Finally got round to looking at a copy of Anti-Security, edited by Mark Neocleous and George S. Rigakos, which came out in 2011. After a brief introduction, there is a powerful ‘declaration’ which sets out the academic and political rationale for the project. I wanted to see if it was available online, and so came across the Anti-Security Studies site devoted to the project and linked work. The declaration is available here and the opening paragraph reads:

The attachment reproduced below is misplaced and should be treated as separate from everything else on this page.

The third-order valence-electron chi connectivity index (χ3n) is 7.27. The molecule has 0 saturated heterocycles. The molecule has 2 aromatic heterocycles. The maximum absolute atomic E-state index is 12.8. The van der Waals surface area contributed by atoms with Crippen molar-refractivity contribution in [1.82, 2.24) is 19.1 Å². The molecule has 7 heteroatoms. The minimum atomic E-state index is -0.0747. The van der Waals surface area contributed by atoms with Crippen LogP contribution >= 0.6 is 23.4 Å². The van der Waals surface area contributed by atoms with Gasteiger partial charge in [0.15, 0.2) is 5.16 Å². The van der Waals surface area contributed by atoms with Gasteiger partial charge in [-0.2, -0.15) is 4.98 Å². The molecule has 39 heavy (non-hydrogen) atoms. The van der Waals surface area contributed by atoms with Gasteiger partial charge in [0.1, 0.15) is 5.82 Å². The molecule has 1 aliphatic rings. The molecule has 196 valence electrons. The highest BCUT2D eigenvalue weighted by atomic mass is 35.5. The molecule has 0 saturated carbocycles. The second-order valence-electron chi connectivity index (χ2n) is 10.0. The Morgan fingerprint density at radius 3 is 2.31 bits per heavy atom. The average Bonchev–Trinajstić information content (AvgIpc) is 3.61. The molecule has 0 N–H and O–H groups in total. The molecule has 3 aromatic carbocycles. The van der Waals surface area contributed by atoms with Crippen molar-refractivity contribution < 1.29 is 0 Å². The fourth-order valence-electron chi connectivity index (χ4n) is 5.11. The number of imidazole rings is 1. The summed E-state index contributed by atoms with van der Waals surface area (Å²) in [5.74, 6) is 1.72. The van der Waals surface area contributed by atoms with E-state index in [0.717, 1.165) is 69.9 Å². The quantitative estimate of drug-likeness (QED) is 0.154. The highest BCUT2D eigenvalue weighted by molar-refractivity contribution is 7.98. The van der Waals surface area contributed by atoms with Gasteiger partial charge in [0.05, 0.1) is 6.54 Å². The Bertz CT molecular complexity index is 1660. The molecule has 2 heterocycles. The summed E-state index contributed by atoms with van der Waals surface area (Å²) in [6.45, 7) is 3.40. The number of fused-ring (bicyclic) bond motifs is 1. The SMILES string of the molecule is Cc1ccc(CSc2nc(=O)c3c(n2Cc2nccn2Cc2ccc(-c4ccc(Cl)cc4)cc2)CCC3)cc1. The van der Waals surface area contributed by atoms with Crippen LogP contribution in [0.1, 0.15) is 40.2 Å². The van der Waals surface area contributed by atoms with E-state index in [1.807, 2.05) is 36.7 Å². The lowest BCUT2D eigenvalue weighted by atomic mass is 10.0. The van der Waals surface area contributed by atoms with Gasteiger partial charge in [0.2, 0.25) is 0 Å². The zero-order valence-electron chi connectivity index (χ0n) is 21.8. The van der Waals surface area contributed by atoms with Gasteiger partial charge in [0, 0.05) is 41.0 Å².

The purpose of the project, put simply, is to show that security is an illusion that has forgotten it is an illusion. Less simply, that security is a dangerous illusion. Why ‘dangerous’? Because it has come to act as a blockage on politics: the more we succumb to the discourse of security, the less we can say about exploitation and alienation; the more we talk about security, the less we talk about the material foundations of emancipation; the more we come to share in the fetish of security, the more we become alienated from one another and the more we become complicit in the exercise of police powers. Fleshing out how we got here is the first challenge; showing how damaging this has been is an even greater challenge; doing these things in a way that contributes to a radical, critical and emancipatory politics even more so. But it is a challenge that must be made, and must be made collectively. As a start, we therefore offer the following declarations about an Anti-Security politics.